United Nations Environment Program (UNEP) Begins Digitization of its Publications and Official Documents
UNEP’s Division of Communication and Public Information (DCPI) has launched a trailblazing new project to digitize the organization’s books, reference materials and other publications.
The initiative – among the first of its kind in the UN system – is a collaboration between DCPI, which coordinates UNEP’s library and publishing services, and the UN Office at Nairobi print shop, and exemplifies the “working as one” slogan long advocated within the UN. The print shop will be providing technical know-how, while the library will see that the scanned documents are searchable and accessible to staff and researchers worldwide. Some 3,000 books – along with many other publications, some dating back to UNEP’s inception in 1972 – will be scanned and archived.
The scanner, a 73-kilo behemoth which can scan up to 2,400 pages per hour, was donated by United Nations Headquarters in New York. A pilot project involving 20 documents of different varieties is currently underway, with the goal of creating a streamlined, customized workflow to digitize UNEP’s collection over the next several years.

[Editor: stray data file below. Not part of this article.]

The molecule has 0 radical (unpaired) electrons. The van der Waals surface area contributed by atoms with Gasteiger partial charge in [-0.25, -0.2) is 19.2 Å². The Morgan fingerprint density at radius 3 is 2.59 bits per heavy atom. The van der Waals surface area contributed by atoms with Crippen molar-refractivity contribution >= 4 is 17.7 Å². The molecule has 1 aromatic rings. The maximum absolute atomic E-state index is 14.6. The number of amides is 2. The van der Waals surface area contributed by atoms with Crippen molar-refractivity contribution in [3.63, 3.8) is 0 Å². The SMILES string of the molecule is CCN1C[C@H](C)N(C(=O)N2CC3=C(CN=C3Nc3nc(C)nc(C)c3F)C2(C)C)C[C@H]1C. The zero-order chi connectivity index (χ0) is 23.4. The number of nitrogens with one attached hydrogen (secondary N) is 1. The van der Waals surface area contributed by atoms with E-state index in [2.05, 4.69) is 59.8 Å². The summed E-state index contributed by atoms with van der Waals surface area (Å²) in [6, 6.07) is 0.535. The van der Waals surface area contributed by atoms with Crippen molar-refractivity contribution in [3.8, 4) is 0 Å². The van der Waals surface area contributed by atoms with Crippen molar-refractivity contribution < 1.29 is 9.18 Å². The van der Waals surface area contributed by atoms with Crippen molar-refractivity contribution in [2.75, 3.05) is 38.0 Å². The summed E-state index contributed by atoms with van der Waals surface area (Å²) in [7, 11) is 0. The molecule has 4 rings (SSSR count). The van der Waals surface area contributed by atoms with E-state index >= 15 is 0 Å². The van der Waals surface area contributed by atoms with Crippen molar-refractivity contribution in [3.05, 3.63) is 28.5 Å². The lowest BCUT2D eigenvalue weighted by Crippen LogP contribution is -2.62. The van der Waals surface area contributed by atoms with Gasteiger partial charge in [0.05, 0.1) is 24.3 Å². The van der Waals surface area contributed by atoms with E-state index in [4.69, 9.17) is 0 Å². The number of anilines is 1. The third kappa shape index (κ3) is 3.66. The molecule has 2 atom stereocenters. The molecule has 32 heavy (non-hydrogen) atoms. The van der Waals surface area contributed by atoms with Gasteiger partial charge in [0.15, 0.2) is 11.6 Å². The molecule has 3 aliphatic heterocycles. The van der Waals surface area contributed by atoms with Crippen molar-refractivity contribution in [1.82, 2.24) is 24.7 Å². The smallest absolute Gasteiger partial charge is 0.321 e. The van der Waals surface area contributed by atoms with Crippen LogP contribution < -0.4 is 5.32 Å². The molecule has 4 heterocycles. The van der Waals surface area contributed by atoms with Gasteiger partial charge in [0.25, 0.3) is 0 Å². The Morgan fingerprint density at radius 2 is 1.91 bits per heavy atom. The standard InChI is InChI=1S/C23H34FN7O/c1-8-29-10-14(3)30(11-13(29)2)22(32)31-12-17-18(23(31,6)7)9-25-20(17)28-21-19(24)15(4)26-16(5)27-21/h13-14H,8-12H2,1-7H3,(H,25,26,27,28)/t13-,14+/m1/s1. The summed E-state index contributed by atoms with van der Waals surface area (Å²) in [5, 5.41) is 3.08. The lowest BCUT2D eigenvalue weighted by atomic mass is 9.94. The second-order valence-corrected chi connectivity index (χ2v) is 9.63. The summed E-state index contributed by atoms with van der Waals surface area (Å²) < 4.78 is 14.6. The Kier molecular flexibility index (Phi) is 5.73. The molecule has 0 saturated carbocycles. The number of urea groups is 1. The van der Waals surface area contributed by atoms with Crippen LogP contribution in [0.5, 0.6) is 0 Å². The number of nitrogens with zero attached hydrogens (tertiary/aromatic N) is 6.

The scanned documents will be captured as PDFs, then added to the UNEP document repository. Scanning also provides the potential to search the contents of documents and convert them to other user-friendly formats. In the future, they could even be published as e-books.
About Gary Price
Gary Price (email@example.com) is a librarian, writer, consultant, and frequent conference speaker based in the Washington D.C. metro area. Before launching INFOdocket, Price and Shirl Kennedy were the founders and senior editors at ResourceShelf and DocuTicker for 10 years. From 2006-2009 he was Director of Online Information Services at Ask.com, and is currently a contributing editor at Search Engine Land.